Skip to main content

Price Monitoring for Food Security in the Kyrgyz Republic, Issue # 53 | 22 April 2022

Publication date

Situation Update

Arguably the most important impact pathway from the developments in Ukraine and its economic consequences runs through its impact on global grain and energy markets, pushing food prices even higher. For countries dependent on the Russian Federation for food imports, like the Kyrgyz Republic, the spill-over effects could be severe. After significant depreciation, by 22 April 2022, the Kyrgyz Som appreciated by 12 percent at level of around 80 KGS, against the US Dollar. The national retail prices for fuel (AI-92) and for diesel have gradually begun to stabilize. Despite the recent appreciation, the situation remains highly volatile and the poorest households, who already spend 65 percent of their income on food, will be the most affected by currency fluctuations.

Despite the challenge to the Kyrgyz economy to recover from the effects of the COVID-19 pandemic, some improvements were observed in early 2022. In January – March 2022, monthly Global Domestic Product (GDP) increased by 4.5 percent, compared to the previous year, adding a net 145 billion Kyrgyz Soms (USD 1.7 billion) to the economy. This increase was predominantly driven by improvements in the agriculture, construction, service sector and industry. Yet, ADB growth projection for 2022 were revised downwards from 5 percent to 2 percent. Inflation, currently at 13.2 percent (NBKR), is forecasted to reach 15 percent in 2022 (ADB), the highest in the region.

Increasing geopolitical risks in the world and the region, have already begun to negatively affect the recovery in the Kyrgyz Republic, most notably seen in rising consumer prices. In January – March 2022, the Consumer Price Index (CPI) increased by 12 percent for all goods and services and by 15 percent for staple foods, as compared to January – March 2021. It is worth noting that the Government imported key food commodities last year in a bid to stabilise prices, which helped prevent a further deterioration of food prices (wheat, vegetable oil and sugar were purchased for a cumulative sum of KGS 1.8 billion or USD 21.2 million). Due to the events in Ukraine, the sanctions imposed on the Russian Federation and the related destabilization of global and regional markets, importing commodities to the Kyrgyz Republic could be potentially harder this year. The CPI for fuel and lubricants is estimated to have increased by 61 percent, leading to an increase of transportation costs, which in turn has affected all other prices.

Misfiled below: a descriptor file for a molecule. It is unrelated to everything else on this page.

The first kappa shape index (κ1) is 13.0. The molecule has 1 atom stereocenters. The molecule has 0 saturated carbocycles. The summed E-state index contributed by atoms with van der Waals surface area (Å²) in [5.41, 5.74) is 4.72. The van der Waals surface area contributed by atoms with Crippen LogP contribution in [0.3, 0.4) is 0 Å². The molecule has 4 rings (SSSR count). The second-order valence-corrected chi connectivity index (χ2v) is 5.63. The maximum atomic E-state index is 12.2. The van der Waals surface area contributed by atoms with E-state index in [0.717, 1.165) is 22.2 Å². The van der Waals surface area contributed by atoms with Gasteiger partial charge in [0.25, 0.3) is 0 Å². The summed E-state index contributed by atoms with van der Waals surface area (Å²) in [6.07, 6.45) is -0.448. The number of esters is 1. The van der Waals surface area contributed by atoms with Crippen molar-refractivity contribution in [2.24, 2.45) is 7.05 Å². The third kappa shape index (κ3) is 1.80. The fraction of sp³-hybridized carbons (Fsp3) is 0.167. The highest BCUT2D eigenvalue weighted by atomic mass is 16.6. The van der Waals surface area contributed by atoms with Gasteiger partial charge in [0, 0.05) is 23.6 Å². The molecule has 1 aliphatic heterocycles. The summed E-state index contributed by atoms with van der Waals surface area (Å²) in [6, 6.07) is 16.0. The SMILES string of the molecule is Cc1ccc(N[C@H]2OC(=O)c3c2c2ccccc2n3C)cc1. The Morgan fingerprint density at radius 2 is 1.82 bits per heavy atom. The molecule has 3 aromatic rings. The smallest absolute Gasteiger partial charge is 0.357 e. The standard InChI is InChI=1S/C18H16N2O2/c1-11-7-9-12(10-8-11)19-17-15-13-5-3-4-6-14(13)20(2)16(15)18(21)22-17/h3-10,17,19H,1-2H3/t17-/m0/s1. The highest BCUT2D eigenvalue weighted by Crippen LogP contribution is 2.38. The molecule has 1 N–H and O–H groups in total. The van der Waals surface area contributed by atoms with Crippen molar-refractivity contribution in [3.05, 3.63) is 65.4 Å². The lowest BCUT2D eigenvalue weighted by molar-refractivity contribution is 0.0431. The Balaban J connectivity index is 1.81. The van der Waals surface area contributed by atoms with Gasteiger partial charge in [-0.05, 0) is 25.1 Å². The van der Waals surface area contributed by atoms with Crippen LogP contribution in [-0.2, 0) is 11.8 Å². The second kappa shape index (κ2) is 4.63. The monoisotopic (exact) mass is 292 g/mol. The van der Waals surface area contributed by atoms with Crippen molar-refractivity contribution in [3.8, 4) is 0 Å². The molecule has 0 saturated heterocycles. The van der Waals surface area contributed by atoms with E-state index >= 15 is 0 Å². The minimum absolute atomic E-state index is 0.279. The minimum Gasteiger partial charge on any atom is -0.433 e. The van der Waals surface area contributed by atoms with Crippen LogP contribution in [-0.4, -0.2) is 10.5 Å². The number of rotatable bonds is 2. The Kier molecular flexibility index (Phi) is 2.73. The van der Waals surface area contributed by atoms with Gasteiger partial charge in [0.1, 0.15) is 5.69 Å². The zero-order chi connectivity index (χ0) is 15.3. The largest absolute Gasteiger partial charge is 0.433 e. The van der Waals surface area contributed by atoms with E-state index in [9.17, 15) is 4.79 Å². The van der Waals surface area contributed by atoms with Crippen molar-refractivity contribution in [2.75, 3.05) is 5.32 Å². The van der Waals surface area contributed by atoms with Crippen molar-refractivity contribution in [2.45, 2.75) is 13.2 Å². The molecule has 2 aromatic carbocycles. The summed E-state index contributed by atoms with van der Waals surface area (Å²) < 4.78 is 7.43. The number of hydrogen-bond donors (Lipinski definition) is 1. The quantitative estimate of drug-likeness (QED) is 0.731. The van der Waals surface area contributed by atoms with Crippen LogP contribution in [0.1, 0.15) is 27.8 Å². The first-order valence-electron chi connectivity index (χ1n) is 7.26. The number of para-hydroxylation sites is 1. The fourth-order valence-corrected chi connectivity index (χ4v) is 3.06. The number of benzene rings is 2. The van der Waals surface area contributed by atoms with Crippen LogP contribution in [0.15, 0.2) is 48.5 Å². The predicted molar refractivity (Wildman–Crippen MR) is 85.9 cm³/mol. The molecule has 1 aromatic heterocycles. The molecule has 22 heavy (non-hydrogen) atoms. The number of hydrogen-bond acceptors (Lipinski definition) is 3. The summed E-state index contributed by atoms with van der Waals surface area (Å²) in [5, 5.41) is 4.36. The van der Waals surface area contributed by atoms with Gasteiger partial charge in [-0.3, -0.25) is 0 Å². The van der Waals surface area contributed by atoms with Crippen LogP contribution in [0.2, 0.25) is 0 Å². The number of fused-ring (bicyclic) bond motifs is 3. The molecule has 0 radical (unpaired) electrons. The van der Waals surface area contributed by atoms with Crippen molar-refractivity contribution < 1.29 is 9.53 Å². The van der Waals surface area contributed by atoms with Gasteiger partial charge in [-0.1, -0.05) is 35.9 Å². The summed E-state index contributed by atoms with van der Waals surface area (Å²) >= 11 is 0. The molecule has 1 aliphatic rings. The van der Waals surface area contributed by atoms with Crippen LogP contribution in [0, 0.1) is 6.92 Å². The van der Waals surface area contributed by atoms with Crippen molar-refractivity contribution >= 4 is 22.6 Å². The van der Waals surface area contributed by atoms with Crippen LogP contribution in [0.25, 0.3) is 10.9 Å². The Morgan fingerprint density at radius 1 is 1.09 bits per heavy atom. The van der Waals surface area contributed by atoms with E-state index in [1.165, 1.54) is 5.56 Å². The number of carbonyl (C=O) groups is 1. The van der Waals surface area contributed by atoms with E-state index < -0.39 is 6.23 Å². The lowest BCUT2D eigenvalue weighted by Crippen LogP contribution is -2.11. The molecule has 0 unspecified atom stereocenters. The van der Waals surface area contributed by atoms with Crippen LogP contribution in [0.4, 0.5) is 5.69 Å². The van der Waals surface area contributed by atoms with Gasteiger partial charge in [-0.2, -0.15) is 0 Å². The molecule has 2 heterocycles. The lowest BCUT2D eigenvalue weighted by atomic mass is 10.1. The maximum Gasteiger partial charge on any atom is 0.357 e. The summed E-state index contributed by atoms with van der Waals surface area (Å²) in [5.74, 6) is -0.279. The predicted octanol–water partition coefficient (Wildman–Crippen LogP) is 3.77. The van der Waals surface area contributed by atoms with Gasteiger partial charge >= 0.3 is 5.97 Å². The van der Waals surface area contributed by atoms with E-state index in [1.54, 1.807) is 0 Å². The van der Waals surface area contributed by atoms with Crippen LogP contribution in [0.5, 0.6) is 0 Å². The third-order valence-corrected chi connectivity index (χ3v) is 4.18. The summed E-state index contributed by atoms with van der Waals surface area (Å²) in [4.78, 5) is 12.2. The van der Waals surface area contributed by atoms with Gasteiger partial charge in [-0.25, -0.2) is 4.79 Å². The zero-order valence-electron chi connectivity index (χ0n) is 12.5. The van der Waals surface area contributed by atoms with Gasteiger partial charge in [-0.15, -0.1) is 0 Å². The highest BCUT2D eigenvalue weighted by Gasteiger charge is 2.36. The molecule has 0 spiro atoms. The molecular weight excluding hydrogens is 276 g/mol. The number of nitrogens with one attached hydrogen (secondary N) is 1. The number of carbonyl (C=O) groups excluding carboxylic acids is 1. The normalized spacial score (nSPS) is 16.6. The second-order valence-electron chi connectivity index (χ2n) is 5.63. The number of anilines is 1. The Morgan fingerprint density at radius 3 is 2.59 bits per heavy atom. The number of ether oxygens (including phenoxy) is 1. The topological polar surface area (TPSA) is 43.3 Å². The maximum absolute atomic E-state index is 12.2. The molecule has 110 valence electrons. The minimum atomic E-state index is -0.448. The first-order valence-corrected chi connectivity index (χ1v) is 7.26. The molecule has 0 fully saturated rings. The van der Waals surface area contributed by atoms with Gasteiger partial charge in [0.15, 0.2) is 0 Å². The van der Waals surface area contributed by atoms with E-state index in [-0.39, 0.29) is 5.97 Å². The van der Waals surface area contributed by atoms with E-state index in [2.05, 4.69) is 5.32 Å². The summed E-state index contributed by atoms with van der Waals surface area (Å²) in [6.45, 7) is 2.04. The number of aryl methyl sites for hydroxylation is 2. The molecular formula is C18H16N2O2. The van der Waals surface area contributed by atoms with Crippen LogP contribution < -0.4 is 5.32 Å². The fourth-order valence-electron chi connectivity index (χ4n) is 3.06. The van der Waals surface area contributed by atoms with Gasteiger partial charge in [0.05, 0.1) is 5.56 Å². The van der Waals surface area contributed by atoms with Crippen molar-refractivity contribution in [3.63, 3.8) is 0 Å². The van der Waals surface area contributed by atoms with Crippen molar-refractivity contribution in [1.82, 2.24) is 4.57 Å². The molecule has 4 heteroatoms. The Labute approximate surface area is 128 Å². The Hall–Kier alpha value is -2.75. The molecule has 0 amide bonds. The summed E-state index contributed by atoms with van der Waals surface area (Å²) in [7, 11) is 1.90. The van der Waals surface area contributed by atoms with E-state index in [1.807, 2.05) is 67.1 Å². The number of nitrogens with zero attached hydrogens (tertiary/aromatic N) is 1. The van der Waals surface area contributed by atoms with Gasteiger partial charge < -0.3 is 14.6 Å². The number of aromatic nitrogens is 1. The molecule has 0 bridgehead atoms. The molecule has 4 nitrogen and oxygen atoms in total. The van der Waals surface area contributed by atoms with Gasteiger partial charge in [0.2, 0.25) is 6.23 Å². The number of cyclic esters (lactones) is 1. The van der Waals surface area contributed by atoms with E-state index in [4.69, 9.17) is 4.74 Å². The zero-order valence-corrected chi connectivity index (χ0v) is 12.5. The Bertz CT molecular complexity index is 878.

The Russian Federation has lifted the ban on the export of grain and sugar to the countries of the Eurasian Economic Union (EAEU).

While the Kyrgyz Republic produced almost 363,000 tons of its own wheat in 2021, it also imported approximately 125,000 tons from the Russian Federation. The Government has prepared a decree for the Cabinet Ministers on the introduction of a temporary ban starting from 15 February until 15 August 2022 on the export of wheat, wheat flour, sugar, vegetable oil, eggs and feed crops from the Kyrgyz Republic to other countries outside the EAEU to ensure the food security of the country, prevent critical shortages of food and promptly respond to internal and external threats to the food market. To stabilise the market, the Government has introduced Zero VAT for the import of sugar and vegetable oil.

The abnormally high temperatures last summer and the lack of irrigation water led to lower yields across multiple key crops: wheat (-42 percent) barley (-46 percent), oil crops (-25.4 percent), sugar beet (-18 percent) and melons (-14 percent). Unstable weather conditions (frequent rains with decreasing temperatures) observed in March caused a slowdown in the pace of spring field works.

Thus, as of 23 March 2022, 26 percent less of spring crops were sown compared to the previous year. According to the European Centre for Medium-Range Weather Forecasts, the rainfall from April to June 2022 is likely to be slightly below average conditions, however, with 20-40 percent possibility of exceeding the average rainfall across the country. Above average temperatures may lead to flash floods and landslides caused by earlier than normal snowmelt that could result in crop damage in the next coming months.

Further, early snowmelt may lead to the reduction of water supply for planting of spring season crops in all areas of this subregion in the next coming months.